So if we knew this 15 years ago, then why have we as a community failed to do so?  I have seen suggestions that we should separate the activities into two camps, checking vs testing, with checking being a tool to assist in testing, but not actually testing.  This assumes that automation purely assists because it doesn't have the ability to come up with judgment.  This may be insightful in trying to denote roles, but this doesn't really tell you much about who should do the automating.  CDT doesn't help much, they really only note that it depends on external factors.

When often automation fails or at least seems to have limited value, who can suggest what we should do?  My assertion is that testers typically don't know enough about code to evaluate the situation other than to say "Your software is broken" (as that is what testers do for a living,).  Developers tend to not want to test is typically noted when talking about developers doing testing.  Furthermore, what developer ever intentionally writes a bug (that is to say, we are often blind to our own bugs)?

A Solution?

I want to be clear, this is only one solution, there maybe others which is why the subheading starts with "A".  That being said, I think a mixed approach is reasonable.  What you want is a developer-like person leading the approach, doing the design and enforcing the code reviews.  They 'lead' the project's framework while the testers 'lead' the actual automated tests.  This allows for the best of both worlds.  The Automation Developer is mostly doing code as a software development project while the testers do what they do best, develop tests.  Furthermore, the testers then have buy-in in the project and they know what actually is tested.



  1. We've actually known about this problem for 20 years plus. The a big part of the problem, aside from misconceptions, in my opinion/experience (I've been doing this since 1989) is that there is a constant churn of people involved with the work.

    Meaning there is a constant "re-learning" of lessons by management and other people who do not have extensive experience with this line of work. Those of us who do have to keep 'teaching' the others, and at times you just get plain old sick and tired of it (I'm there right now, again).

    The other problem is the 'selling' of the tools and practices by vendors & consulting companies who continually promote the "automagic" myth. Buy our tool and it will solve all your problems magically. The constant battle with this is what causes some of us to just give up. Mainly because they set the expectation with inexperienced/unknowing management, and once that is in place it is almost impossible to change.

    The key thing is to get people to realize that 'automation' as 95% of people think of it is really 'automated test execution', and that it takes a lot of planning and work to get to the point where the test can be run via automated means. There are other types of 'automation' in testing and different tasks that can be driven by automated methods. But the key thing is as you said, it needs to be looked at as a type of Software Development project. Otherwise it is utter mayhem and will quickly implode and fail.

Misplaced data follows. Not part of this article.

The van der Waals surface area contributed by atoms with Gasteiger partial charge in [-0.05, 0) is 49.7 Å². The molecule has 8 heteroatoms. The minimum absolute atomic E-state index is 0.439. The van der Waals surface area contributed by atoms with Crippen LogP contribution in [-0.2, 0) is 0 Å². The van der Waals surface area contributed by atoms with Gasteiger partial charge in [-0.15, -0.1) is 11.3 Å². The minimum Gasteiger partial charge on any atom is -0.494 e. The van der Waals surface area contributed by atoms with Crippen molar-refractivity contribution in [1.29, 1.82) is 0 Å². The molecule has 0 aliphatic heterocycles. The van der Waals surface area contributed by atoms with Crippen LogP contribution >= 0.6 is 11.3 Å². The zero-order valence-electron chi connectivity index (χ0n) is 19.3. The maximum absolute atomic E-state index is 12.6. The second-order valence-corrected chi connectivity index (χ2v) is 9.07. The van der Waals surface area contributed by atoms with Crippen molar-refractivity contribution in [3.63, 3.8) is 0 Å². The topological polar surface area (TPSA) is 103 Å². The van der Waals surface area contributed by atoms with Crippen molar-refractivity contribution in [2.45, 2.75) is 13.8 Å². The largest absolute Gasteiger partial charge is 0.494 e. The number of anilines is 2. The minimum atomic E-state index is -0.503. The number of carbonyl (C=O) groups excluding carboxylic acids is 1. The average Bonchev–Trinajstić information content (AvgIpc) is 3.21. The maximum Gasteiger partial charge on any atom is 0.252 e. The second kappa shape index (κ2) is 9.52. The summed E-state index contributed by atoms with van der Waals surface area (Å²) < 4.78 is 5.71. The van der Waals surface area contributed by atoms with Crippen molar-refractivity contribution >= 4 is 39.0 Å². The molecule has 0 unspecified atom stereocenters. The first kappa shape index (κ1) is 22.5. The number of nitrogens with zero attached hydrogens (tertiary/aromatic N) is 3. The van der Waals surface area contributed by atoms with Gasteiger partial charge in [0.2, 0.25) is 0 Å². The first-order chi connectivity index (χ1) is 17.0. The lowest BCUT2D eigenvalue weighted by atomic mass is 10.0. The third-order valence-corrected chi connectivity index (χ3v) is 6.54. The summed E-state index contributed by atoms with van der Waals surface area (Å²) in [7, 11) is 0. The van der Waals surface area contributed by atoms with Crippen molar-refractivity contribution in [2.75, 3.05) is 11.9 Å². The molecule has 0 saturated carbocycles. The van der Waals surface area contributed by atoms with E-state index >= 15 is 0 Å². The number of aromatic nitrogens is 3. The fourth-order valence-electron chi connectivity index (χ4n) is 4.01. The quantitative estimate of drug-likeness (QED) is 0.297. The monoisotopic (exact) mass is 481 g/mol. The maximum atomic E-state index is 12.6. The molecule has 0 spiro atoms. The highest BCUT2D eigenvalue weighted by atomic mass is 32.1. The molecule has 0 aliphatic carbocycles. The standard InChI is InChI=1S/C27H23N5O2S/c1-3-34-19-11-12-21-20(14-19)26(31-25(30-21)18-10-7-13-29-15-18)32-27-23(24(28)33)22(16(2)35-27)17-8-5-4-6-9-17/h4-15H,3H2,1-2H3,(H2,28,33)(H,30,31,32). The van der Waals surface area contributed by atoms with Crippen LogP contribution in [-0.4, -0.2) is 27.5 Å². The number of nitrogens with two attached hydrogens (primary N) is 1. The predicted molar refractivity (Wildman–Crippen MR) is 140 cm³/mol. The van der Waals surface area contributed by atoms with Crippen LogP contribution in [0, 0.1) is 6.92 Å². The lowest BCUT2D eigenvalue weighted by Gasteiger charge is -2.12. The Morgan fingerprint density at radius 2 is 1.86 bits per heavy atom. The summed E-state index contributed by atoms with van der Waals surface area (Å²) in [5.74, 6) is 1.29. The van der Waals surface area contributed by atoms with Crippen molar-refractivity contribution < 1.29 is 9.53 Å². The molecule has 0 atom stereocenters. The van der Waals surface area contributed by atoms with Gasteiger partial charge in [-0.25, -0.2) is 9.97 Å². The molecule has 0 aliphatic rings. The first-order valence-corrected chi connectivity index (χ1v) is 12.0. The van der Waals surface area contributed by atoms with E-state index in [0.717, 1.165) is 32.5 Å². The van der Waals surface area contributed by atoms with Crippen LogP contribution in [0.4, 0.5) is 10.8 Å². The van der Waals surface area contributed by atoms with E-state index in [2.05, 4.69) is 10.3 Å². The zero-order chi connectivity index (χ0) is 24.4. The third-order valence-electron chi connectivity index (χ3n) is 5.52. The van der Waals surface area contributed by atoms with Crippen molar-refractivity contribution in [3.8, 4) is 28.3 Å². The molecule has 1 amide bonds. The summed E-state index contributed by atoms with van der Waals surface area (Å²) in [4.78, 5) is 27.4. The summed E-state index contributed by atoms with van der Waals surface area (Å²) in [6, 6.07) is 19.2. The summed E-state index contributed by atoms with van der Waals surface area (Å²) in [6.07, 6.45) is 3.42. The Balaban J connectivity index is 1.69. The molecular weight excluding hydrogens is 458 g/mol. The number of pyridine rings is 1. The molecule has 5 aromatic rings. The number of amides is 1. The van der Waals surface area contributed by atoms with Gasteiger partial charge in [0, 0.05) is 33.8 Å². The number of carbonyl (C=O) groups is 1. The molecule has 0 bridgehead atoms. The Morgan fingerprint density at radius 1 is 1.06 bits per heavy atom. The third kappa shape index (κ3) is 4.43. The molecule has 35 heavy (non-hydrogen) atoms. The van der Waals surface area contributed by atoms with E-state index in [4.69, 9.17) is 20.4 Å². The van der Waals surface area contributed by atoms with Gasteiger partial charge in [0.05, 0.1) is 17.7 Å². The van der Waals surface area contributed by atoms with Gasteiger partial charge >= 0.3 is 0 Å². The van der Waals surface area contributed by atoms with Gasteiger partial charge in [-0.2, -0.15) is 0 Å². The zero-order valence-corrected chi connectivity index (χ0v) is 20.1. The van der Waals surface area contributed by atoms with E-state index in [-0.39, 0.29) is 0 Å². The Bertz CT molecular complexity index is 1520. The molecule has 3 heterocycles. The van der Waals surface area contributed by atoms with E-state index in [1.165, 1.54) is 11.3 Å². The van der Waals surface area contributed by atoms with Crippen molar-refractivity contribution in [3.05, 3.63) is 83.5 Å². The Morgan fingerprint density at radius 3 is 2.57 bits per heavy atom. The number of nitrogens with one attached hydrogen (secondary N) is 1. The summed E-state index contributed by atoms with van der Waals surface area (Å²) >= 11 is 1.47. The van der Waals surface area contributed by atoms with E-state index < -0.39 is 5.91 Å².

Jim Hazen

  2. I do agree the people part of the problem is a huge problem too. I was ignoring that, not because I haven't seen it but because I wanted to limit my scope. I also agree with you that vendors have been selling record-playback as the solution without actually making it work all that well. I actually think it *could* be better, but I don't think it can ever be the ultimate solution. That being said, I think the vendor’s message is more of a problem than the tool.

    Yes, most people do see automation as a holistic solution and that requires a great deal of effort to build. Sometimes manumatic solutions are the way to go or the software can be divided up to a back-end/front-end and the back-end can be automated while the front end is manually tested. But those require the people end of the equation to back you up -- you have to have management understand the complexity or at least trust the automation team.

    The reason for my post is I see a number of dismissive 'manual' testers who don't feel automation serves any value other than to eating up money. I don't disagree that it can have that effect, but it can also be done right (in my opinion). I wanted to present a case for how it can be done right. The second issue I have is that inexperienced testers start out trying to use record and playback and don’t get why it doesn’t work, so they assume automation is a poor replacement* to manual testing.

    Thanks for the comments,

    - JCD

    * Since manual testers are often converted into automators it appears they are treated as replacements. While it is true automation is a poor replacement to manual testing, some don’t then reflect and see it might have been a good supplement to manual testing.